MY ICE CREAM DAYS AT MOORE DAIRY
Working at Moore Bros. Dairy inspired my interest and professional career in the dairy foods industry. I worked at the dairy the summer after graduation from Ames High School in 1949, and enrolled in September at Iowa State College (ISC) in the dairy industry curriculum. During the summer of 1950 between my freshman and sophomore years I also worked at Moore’s.
My jobs included helping to make ice cream, sherbet and various frozen novelties, and cleaning up the processing equipment. The latter involved the ice cream mix pasteurizing vat, ice cream freezer, packaging equipment, and piping used to transfer the mixes to the freezer. The ice cream and sherbet were packaged in pint, quart, half-gallon, gallon, and ten-gallon containers for use in the ice cream parlor at the front of the building. We also made "newly weds," a type of ice cream with a baked cake covering, and special orders for different shapes, such as wedding bells, made with cookie cutters. When placing an order for several dozen bells, a bride might bring in a sample of her dress material so the ice cream could match that color.
We started with vanilla ice cream as it came out of the freezer, the consistency of a Dairy Queen product. To this we added coloring until a fairly close match was obtained. Then the wedding bells were cut from a one inch-thick layer and placed on a tray to be frozen at –20º F. The next day they were packaged individually (touched by human hands) in cellophane sleeves ready for the wedding reception. While eating an ice cream bell, you could close your eyes and taste vanilla, or keep your eyes open and imagine another flavor.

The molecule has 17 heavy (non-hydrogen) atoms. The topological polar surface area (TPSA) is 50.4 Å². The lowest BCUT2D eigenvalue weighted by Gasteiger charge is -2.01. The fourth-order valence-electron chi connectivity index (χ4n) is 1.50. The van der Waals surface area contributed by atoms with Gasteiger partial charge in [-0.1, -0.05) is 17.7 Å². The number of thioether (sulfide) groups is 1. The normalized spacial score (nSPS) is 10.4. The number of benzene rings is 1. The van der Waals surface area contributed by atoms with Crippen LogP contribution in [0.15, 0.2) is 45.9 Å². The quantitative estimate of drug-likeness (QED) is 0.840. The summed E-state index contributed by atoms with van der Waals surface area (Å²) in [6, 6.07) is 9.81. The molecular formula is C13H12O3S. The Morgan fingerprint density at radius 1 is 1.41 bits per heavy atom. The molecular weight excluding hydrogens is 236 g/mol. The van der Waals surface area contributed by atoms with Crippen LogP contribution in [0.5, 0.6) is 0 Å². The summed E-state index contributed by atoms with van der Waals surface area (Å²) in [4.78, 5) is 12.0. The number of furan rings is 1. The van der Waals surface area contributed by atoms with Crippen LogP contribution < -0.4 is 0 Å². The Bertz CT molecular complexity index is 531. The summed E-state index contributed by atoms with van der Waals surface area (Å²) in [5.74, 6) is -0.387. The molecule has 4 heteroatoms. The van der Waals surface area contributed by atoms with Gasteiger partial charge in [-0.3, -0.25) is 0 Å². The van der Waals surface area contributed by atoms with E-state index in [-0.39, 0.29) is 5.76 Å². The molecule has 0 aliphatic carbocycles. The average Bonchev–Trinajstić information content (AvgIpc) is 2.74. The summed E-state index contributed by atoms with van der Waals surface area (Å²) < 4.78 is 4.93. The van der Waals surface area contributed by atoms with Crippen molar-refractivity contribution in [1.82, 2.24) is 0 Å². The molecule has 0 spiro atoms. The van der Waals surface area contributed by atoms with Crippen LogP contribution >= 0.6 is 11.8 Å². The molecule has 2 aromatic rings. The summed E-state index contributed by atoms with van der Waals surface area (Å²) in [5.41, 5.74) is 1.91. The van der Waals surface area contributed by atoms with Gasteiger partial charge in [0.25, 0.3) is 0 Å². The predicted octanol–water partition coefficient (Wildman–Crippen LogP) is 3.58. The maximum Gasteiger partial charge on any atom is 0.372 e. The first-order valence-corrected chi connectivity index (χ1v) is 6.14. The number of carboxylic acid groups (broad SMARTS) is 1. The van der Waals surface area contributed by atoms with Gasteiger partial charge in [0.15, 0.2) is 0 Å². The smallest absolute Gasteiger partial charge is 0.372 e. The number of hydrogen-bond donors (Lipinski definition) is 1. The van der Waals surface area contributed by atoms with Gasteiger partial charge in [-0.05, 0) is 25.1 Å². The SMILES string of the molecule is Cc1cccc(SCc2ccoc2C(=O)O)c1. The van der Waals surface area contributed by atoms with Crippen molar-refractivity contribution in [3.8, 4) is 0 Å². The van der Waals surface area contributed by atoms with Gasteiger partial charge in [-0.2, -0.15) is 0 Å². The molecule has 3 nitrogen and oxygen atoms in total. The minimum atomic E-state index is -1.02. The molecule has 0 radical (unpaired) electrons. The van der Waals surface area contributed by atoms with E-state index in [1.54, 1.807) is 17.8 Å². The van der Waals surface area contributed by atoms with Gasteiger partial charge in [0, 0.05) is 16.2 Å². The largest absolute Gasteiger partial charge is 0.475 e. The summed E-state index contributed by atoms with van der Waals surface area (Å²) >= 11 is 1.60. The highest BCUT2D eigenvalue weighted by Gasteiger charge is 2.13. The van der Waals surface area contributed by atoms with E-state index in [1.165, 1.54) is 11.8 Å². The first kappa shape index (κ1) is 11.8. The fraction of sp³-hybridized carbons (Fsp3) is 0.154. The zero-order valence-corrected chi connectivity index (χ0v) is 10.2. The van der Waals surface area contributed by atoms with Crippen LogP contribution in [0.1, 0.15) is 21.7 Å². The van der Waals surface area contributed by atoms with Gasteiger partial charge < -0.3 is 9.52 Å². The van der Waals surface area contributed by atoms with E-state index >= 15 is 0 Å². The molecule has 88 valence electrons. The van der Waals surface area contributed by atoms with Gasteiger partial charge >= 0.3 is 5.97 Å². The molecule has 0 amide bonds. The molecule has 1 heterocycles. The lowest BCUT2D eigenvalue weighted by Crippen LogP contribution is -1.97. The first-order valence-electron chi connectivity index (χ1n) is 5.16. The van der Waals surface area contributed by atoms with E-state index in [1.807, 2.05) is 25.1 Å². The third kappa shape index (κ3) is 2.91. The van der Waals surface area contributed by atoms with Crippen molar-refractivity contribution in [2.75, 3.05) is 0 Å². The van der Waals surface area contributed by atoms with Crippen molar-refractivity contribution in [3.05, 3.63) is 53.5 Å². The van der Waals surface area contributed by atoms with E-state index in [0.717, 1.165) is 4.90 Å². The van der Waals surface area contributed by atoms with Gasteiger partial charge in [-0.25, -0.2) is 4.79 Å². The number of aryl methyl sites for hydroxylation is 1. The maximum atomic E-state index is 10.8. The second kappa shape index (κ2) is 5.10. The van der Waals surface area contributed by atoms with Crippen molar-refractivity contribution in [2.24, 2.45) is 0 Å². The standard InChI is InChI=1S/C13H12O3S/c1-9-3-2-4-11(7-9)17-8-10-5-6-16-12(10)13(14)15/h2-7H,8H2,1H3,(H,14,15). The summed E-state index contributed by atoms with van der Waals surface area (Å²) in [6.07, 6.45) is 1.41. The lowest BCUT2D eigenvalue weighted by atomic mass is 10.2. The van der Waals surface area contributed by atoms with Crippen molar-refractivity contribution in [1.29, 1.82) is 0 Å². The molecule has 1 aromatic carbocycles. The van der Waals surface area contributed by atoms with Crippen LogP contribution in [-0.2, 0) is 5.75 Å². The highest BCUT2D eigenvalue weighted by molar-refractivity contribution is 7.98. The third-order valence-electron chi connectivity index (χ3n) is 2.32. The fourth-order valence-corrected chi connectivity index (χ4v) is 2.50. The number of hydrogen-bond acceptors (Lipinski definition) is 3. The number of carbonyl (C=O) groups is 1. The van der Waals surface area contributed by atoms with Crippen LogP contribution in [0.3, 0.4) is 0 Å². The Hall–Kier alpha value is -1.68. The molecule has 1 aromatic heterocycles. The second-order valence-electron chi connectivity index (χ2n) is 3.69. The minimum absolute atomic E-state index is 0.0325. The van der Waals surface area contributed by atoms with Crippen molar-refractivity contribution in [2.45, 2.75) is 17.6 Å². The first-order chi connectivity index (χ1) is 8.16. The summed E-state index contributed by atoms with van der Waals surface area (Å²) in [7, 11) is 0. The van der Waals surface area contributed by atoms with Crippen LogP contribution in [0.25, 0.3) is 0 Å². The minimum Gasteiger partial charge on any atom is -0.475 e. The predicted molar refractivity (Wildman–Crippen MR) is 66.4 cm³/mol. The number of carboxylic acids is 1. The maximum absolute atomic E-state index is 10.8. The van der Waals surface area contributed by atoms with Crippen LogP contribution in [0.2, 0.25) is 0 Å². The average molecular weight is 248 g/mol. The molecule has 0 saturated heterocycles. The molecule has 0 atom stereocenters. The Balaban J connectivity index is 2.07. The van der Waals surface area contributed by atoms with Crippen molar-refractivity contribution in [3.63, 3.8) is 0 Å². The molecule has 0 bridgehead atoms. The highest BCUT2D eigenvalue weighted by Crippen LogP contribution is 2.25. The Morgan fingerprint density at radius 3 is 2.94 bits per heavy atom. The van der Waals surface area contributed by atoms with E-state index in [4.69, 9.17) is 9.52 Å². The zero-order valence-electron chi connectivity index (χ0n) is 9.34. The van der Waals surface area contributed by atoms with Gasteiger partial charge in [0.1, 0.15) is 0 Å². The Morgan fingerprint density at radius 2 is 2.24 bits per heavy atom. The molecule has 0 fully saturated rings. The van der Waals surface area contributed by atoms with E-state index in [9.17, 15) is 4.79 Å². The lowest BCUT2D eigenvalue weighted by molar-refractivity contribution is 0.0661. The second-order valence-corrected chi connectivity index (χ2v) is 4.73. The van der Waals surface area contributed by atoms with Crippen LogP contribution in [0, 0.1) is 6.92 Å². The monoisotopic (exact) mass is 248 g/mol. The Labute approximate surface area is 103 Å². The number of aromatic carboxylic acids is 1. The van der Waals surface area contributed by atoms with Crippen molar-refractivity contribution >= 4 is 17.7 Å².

My daily hours at Moore’s typically ran from 5:00 a.m. until 4:00 p.m. After working for a couple of hours, and before the ice cream fountain staff arrived, I would frequently go to the parlor and make myself a fudge sundae with cashew nuts. I was 18 and 19 during those summers and needed the calories to keep me going. Once the ice cream parlor help arrived, they would make me a chocolate malt around 10:00 or 11:00. Of course, during ice cream production, one had to taste test the finished product.
During my senior year at ISC, I worked for Mrs. Moore each Saturday morning scrubbing the hall floors in her upstairs apartment trying to remove black scuff marks on the tile or linoleum. Mr. Moore would go through the plant about 6:00 a.m., without saying a word, on his way out to his angus farm northwest of Ames. This land is now Moore Park thanks to the generosity of Bertha and Fern and the effort of Attorney Don Smith.
I also worked at O’Neil Dairy making ice cream during the summer between my junior and senior year at ISC, and for nine months after graduation before I went on active duty in the U.S. Air Force. In spite of all the ice cream I consumed during working hours, I still enjoy the treat, especially sherbet, in the summer. (Try sherbet in ginger ale or with chocolate sauce poured on top).